A healthy relationship in a corporate environment is a big deal. It is one of those fundamental elements that separate successful businesses from struggling ones; fast growing start ups from stagnant ones and high productive employees from their colleagues. Yes! It is that important! Perhaps you may have come across terms like "Joint Ventures", "Mergers", "Partnerships", among others. Strong relationships make them happen.
Like other forms of relationships, healthy relationships with colleagues, partners and customers do not just happen overnight. It takes deliberate actions to sustain them.
How then can you achieve this?
Even though holidays are great opportunities to extend goodwill messages, look out for when someone within your professional network is celebrating an accomplishment and extend congratulatory messages to that person. You can also communicate information (new reports or research) your contact will find useful. The trick is to want them to remember you as someone who is thoughtful and resourceful so that in the event of an opportunity, you become their go-to-guy.
Focus on giving
Most times we seek new networks for what we can receive. What if we focus more on ways we can be of benefit to them? Offer unsolicited help where you can and do not hold back when your help is genuinely solicited for. Giving provides lasting satisfaction and fulfillment to the receiver as much as it does the giver.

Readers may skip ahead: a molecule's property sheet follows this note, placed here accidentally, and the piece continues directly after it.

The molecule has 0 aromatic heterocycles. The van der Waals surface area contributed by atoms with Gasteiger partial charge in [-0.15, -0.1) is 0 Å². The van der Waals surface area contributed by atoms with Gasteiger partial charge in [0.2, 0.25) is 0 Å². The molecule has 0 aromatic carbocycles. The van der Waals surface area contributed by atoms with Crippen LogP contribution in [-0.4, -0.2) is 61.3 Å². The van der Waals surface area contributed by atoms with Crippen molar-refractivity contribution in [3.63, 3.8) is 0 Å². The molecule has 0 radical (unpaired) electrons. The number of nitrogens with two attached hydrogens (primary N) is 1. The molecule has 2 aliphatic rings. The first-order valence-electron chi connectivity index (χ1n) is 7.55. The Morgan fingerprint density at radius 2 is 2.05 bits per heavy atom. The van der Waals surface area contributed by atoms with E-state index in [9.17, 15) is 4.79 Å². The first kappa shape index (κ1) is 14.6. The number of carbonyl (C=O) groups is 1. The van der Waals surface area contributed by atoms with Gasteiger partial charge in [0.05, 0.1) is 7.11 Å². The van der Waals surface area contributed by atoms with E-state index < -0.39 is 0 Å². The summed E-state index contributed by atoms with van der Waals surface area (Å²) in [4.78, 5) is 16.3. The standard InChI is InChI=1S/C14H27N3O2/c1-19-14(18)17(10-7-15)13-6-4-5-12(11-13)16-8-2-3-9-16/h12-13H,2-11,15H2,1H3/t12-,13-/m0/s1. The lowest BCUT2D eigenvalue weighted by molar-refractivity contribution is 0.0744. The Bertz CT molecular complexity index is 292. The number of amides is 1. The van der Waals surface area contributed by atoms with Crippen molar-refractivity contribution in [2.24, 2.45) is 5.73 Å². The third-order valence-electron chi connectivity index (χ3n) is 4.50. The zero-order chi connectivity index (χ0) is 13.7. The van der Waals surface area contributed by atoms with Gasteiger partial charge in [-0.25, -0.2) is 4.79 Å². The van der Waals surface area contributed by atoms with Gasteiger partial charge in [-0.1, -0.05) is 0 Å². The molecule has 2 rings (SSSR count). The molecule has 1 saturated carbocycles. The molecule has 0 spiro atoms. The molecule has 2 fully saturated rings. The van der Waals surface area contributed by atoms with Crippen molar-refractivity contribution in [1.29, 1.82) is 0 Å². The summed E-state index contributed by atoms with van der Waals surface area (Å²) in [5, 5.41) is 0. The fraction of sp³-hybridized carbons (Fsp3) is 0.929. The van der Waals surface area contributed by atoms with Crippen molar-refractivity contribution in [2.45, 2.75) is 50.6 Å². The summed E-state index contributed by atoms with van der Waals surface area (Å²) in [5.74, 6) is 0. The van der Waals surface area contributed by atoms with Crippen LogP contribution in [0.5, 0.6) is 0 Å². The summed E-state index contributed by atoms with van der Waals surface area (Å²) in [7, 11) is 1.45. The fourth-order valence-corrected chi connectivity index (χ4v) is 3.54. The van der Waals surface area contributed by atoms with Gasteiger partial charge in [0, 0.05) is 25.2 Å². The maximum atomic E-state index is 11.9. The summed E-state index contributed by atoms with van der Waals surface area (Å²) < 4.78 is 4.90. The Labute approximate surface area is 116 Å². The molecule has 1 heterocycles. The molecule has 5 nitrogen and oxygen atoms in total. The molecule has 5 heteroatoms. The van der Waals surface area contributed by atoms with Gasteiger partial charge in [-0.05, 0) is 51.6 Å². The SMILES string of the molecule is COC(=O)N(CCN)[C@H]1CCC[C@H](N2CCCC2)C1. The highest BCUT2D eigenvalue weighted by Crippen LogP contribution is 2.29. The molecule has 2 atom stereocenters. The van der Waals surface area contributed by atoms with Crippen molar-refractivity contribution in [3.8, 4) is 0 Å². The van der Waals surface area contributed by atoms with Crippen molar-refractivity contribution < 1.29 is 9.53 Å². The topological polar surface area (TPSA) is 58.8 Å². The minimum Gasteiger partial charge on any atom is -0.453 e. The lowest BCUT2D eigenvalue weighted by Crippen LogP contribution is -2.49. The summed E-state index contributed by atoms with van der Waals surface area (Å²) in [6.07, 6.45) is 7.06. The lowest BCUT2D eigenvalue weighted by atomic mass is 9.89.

Integrity is one of the bedrocks of a strong business relationship. A prospective business partner would want to know if you can be trusted before he collaborates with you on a project. Same way a prospective customer wants to be sure that your products are of high quality and that your attractive adverts are not misleading. In the work place, employers expect to trust you with confidential company secrets. Act in integrity at all times in all your relationships, because just like Enron Corporation (remember the Enron Scandal of 2001), many other great businesses have collapsed from lack of integrity.
Keep an open mind
Most of the people you work with will not share same beliefs as you. Rather than focus on areas of conflict, build on areas you do agree on. To ensure a working relationship with them, you need to be tolerant and receptive. A receptive mind appreciates new ideas; encourages feedback and handles ego-crushing criticisms in a good way. More so, people are naturally inclined to share ideas with anyone who doesn't take all the credit alone. Be intentional about acknowledging networks whose ideas contributed to your success.
Strong working professional relationships are worth a lot and, require a whole lot to maintain too. As you work towards connecting with your networks, make sure to pursue the ones you are certain is worth your time and resources.